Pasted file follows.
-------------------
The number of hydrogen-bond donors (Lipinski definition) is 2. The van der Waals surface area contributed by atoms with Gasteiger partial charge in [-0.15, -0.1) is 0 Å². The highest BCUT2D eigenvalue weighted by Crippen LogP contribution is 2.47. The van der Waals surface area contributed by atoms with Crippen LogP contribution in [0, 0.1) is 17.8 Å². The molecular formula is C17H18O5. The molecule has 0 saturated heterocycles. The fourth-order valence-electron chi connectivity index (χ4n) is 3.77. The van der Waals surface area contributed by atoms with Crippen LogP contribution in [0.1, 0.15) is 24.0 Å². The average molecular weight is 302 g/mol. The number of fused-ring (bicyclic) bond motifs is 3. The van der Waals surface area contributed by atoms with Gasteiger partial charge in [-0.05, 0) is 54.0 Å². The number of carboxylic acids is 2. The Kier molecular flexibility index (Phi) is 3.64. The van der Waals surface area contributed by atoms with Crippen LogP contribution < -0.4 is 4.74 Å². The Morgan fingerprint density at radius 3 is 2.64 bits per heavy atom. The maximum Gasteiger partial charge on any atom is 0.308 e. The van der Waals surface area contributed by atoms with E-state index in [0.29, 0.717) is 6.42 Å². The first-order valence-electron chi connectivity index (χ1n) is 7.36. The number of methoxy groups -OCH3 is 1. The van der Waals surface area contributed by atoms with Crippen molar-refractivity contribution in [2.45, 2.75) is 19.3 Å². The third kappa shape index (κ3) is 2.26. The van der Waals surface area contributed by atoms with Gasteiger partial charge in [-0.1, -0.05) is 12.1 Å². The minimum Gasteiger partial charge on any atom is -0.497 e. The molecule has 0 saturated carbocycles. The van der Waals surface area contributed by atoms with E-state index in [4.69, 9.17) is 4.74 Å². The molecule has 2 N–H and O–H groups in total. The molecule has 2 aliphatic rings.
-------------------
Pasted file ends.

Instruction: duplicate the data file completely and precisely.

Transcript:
The number of hydrogen-bond donors (Lipinski definition) is 2. The van der Waals surface area contributed by atoms with Gasteiger partial charge in [-0.15, -0.1) is 0 Å². The highest BCUT2D eigenvalue weighted by Crippen LogP contribution is 2.47. The van der Waals surface area contributed by atoms with Crippen LogP contribution in [0, 0.1) is 17.8 Å². The molecular formula is C17H18O5. The molecule has 0 saturated heterocycles. The fourth-order valence-electron chi connectivity index (χ4n) is 3.77. The van der Waals surface area contributed by atoms with Crippen LogP contribution in [0.1, 0.15) is 24.0 Å². The average molecular weight is 302 g/mol. The number of fused-ring (bicyclic) bond motifs is 3. The van der Waals surface area contributed by atoms with Gasteiger partial charge in [-0.05, 0) is 54.0 Å². The number of carboxylic acids is 2. The Kier molecular flexibility index (Phi) is 3.64. The van der Waals surface area contributed by atoms with Crippen LogP contribution < -0.4 is 4.74 Å². The Morgan fingerprint density at radius 3 is 2.64 bits per heavy atom. The maximum Gasteiger partial charge on any atom is 0.308 e. The van der Waals surface area contributed by atoms with E-state index in [0.29, 0.717) is 6.42 Å². The first-order valence-electron chi connectivity index (χ1n) is 7.36. The number of methoxy groups -OCH3 is 1. The van der Waals surface area contributed by atoms with Crippen molar-refractivity contribution in [2.45, 2.75) is 19.3 Å². The third kappa shape index (κ3) is 2.26. The van der Waals surface area contributed by atoms with Gasteiger partial charge in [-0.1, -0.05) is 12.1 Å². The minimum Gasteiger partial charge on any atom is -0.497 e. The molecule has 0 saturated carbocycles. The van der Waals surface area contributed by atoms with E-state index in [4.69, 9.17) is 4.74 Å². The molecule has 2 N–H and O–H groups in total. The molecule has 2 aliphatic rings.